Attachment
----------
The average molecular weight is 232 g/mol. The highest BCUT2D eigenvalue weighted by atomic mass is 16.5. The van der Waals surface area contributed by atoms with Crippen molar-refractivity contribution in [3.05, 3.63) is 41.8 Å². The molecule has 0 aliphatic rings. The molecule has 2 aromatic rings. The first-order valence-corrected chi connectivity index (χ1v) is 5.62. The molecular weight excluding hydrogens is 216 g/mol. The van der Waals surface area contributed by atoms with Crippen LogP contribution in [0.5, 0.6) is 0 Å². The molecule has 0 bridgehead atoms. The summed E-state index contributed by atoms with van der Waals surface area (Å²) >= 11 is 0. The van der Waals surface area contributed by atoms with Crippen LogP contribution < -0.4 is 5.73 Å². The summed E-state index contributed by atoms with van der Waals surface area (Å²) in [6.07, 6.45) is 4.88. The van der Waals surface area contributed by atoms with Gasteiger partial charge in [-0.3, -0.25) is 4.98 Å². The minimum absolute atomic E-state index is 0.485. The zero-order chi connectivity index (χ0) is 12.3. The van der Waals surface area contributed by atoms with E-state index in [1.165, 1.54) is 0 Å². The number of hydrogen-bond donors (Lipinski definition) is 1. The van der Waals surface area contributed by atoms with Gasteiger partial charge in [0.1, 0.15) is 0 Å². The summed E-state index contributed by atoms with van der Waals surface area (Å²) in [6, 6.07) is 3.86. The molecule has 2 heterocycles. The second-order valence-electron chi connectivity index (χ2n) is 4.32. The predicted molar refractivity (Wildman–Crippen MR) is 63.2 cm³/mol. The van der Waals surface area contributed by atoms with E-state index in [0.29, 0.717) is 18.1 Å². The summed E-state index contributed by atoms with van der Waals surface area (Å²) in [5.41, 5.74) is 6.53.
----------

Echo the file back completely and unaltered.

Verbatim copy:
The average molecular weight is 232 g/mol. The highest BCUT2D eigenvalue weighted by atomic mass is 16.5. The van der Waals surface area contributed by atoms with Crippen molar-refractivity contribution in [3.05, 3.63) is 41.8 Å². The molecule has 0 aliphatic rings. The molecule has 2 aromatic rings. The first-order valence-corrected chi connectivity index (χ1v) is 5.62. The molecular weight excluding hydrogens is 216 g/mol. The van der Waals surface area contributed by atoms with Crippen LogP contribution in [0.5, 0.6) is 0 Å². The molecule has 0 bridgehead atoms. The summed E-state index contributed by atoms with van der Waals surface area (Å²) >= 11 is 0. The van der Waals surface area contributed by atoms with Crippen LogP contribution < -0.4 is 5.73 Å². The summed E-state index contributed by atoms with van der Waals surface area (Å²) in [6.07, 6.45) is 4.88. The van der Waals surface area contributed by atoms with Gasteiger partial charge in [-0.3, -0.25) is 4.98 Å². The minimum absolute atomic E-state index is 0.485. The zero-order chi connectivity index (χ0) is 12.3. The van der Waals surface area contributed by atoms with E-state index in [1.165, 1.54) is 0 Å². The number of hydrogen-bond donors (Lipinski definition) is 1. The van der Waals surface area contributed by atoms with Gasteiger partial charge in [0.1, 0.15) is 0 Å². The summed E-state index contributed by atoms with van der Waals surface area (Å²) in [6, 6.07) is 3.86. The molecule has 2 heterocycles. The second-order valence-electron chi connectivity index (χ2n) is 4.32. The predicted molar refractivity (Wildman–Crippen MR) is 63.2 cm³/mol. The van der Waals surface area contributed by atoms with E-state index in [0.29, 0.717) is 18.1 Å². The summed E-state index contributed by atoms with van der Waals surface area (Å²) in [5.41, 5.74) is 6.53.